The risk of the perfect being the enemy of the good comes up again and again. During one raucous House debate, a conservative Congressman invokes the slippery slope — if slavery is abolished, what else may follow? Votes for blacks? Intermarriage? One cannot avoid thinking of the slippery-slope arguments raised today by opponents of gay equality.
Lincoln himself is at times genuinely torn over the Confederate offer of a negotiated peace. End the war and its horrible slaughter now (at that point the Civil War had already cost more than 150 times as many American lives as the whole Iraq war), or press on for total victory and get the Amendment passed, at the cost of even more lives, but winning results that would at least make the sacrifice worthwhile?
Lincoln’s conflict with his wife and elder son over the latter’s desire to enlist in the army is a mere sub-plot here, but brings out enough emotion and moral struggle for a whole movie of its own.
The film’s look draws us effortlessly into the world of 1865. Everything is brown and sepia and murky; cigars are smoked constantly and almost everyone over 30 looks unhealthy; the fussy over-complicated drab clothing and the variegated and spectacularly ugly beards evoke the dawn of the dreary Victorian age. You are there, you are in 1865.
The script is a triumph and will make you want to see the movie again just to make sure you didn’t miss anything. So many movies these days spend millions on special effects, only to be sunk by weak writing; here, the spoken word gets its proper priority.
Performances are flawless across-the-board, and Day-Lewis is already considered a strong Oscar candidate. Lincoln apparently had a penchant for lengthy metaphors and anecdotes which sometimes baffled his listeners, and he could be quick to anger when provoked. You get the real Lincoln here, good and bad.
The question of whether Lincoln was gay, as some real evidence suggests, is not raised. In this film, it would have been a distraction. Those who are aware of the possibility will see the irony that he fought for the liberation of one brutalized part of the American people, at a time when the liberation of his own was unimaginable and would remain so for a century.
In our own time when politics is so clogged with absolutist and no-compromise attitudes, it’s well worth being so effectively reminded that not all questions have easy answers, and that doing the right thing can sometimes be not only difficult but actually repugnant.
“Critics, you won. I’m having deep second thoughts on why I should do Part 2.”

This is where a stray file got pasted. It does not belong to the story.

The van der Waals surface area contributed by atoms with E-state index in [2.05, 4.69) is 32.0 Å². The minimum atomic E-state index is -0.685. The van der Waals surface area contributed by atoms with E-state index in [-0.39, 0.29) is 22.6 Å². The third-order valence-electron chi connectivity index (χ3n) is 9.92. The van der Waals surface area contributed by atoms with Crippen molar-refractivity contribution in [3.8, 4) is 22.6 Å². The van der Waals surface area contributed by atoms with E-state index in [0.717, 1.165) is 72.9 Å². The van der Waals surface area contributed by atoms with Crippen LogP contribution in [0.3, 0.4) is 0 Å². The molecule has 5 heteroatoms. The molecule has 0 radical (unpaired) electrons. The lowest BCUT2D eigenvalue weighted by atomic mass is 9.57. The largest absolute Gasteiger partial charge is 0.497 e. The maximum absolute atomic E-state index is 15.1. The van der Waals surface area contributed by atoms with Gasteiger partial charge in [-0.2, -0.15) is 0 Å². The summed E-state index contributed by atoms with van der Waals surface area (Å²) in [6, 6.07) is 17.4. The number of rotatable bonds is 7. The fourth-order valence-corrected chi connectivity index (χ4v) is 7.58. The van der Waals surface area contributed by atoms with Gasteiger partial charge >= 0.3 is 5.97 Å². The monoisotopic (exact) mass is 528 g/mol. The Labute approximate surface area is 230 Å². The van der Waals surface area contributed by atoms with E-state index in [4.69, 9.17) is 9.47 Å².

“Why should I put up all of that money if the critics are coming in like lemmings? I’ll make my money back and I’ll make a profit, but do I wanna go and do two? Maybe I just wanna see my grandkids and go on strike.”
This guy who put in $20 million and eight years to get this turkey up on the big screen is unwilling to admit that the film was an artistic and cinematic failure. It’s always easier to blame the messenger. Whatever.
There’s news that Aglialoro has a poker movie in development, ‘Poker Room’. Nice. There hasn’t been a decent poker film since Rounders.
My favorite Rounder’s line?
“In the poker game of life, women are the rake man.”
I don’t agree with that sentiment but there have been moments in my life when it seemed all so true. But then again, I imagine that women can say the exact same about men. As for life being a poker game, it is. A whole lot of skill combined with a bit of luck is what separates the losers from the winners.
Day 3 of my battle with a chest infection and fever rages on. It appears I’m going to have to cave in and take that trip down to the clinic for a dose of antibiotics. Hope to be up and writing soon.
Anyone seen the new film adaptation of Ayn Rand’s Atlas Shrugged? From the reviews I’ve read, the movie is a bomb. Rotten Tomatoes has given it a rating of 8% based on 24 reviews. Typically, the reviews read like this:
It’s a blessing, I suppose, that Ayn Rand, who loved the movies, and actually worked extensively in the industry, isn’t alive to see what’s been made of her most influential novel. The new, long-awaited film version of Atlas Shrugged is a mess, full of embalmed talk, enervated performances, impoverished effects, and cinematography that would barely pass muster in a TV show. Sitting through this picture is like watching early rehearsals of a stage play that’s clearly doomed.
The word though is that teabaggers are loving the film. No surprise there which has Rolling Stone’s Peter Travers writing.
Who’s the idiot responsible for this fiasco? You can’t blame the Tea Party, an organization of 9 million that the film’s producers are exploiting to get butts into seats. There’s an object lesson in objectivism for you.
Perhaps so but if John Galt is your thing, you’re going to love the film regardless of what critics have to say.